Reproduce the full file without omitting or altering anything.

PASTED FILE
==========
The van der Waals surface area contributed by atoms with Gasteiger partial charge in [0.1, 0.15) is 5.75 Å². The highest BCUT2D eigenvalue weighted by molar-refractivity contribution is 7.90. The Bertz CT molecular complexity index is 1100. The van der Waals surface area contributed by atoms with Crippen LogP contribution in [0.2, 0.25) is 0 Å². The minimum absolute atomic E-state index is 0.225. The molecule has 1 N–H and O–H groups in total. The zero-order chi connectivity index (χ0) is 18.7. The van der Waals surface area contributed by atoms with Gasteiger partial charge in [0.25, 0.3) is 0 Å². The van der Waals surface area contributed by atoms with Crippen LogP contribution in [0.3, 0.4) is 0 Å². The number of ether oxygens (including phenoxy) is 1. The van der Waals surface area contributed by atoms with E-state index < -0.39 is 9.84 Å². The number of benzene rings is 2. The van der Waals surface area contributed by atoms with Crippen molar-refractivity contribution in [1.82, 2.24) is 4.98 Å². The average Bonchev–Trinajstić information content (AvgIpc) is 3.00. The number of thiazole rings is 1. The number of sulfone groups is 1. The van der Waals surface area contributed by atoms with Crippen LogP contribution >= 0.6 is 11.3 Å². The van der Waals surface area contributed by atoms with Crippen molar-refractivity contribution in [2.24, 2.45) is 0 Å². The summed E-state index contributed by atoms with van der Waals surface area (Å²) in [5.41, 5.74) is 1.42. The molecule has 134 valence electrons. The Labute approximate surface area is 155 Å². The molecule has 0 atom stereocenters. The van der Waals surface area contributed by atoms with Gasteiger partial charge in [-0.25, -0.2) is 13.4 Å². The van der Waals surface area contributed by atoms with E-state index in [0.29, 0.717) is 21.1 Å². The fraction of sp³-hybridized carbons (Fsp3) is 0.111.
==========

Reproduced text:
The van der Waals surface area contributed by atoms with Gasteiger partial charge in [0.1, 0.15) is 5.75 Å². The highest BCUT2D eigenvalue weighted by molar-refractivity contribution is 7.90. The Bertz CT molecular complexity index is 1100. The van der Waals surface area contributed by atoms with Crippen LogP contribution in [0.2, 0.25) is 0 Å². The minimum absolute atomic E-state index is 0.225. The molecule has 1 N–H and O–H groups in total. The zero-order chi connectivity index (χ0) is 18.7. The van der Waals surface area contributed by atoms with Gasteiger partial charge in [0.25, 0.3) is 0 Å². The van der Waals surface area contributed by atoms with Crippen LogP contribution in [0.3, 0.4) is 0 Å². The number of ether oxygens (including phenoxy) is 1. The van der Waals surface area contributed by atoms with E-state index < -0.39 is 9.84 Å². The number of benzene rings is 2. The van der Waals surface area contributed by atoms with Crippen molar-refractivity contribution in [1.82, 2.24) is 4.98 Å². The average Bonchev–Trinajstić information content (AvgIpc) is 3.00. The number of thiazole rings is 1. The number of sulfone groups is 1. The van der Waals surface area contributed by atoms with Crippen LogP contribution >= 0.6 is 11.3 Å². The van der Waals surface area contributed by atoms with Crippen molar-refractivity contribution in [2.24, 2.45) is 0 Å². The summed E-state index contributed by atoms with van der Waals surface area (Å²) in [5.41, 5.74) is 1.42. The molecule has 134 valence electrons. The Labute approximate surface area is 155 Å². The molecule has 0 atom stereocenters. The van der Waals surface area contributed by atoms with Gasteiger partial charge in [-0.25, -0.2) is 13.4 Å². The van der Waals surface area contributed by atoms with E-state index in [0.29, 0.717) is 21.1 Å². The fraction of sp³-hybridized carbons (Fsp3) is 0.111.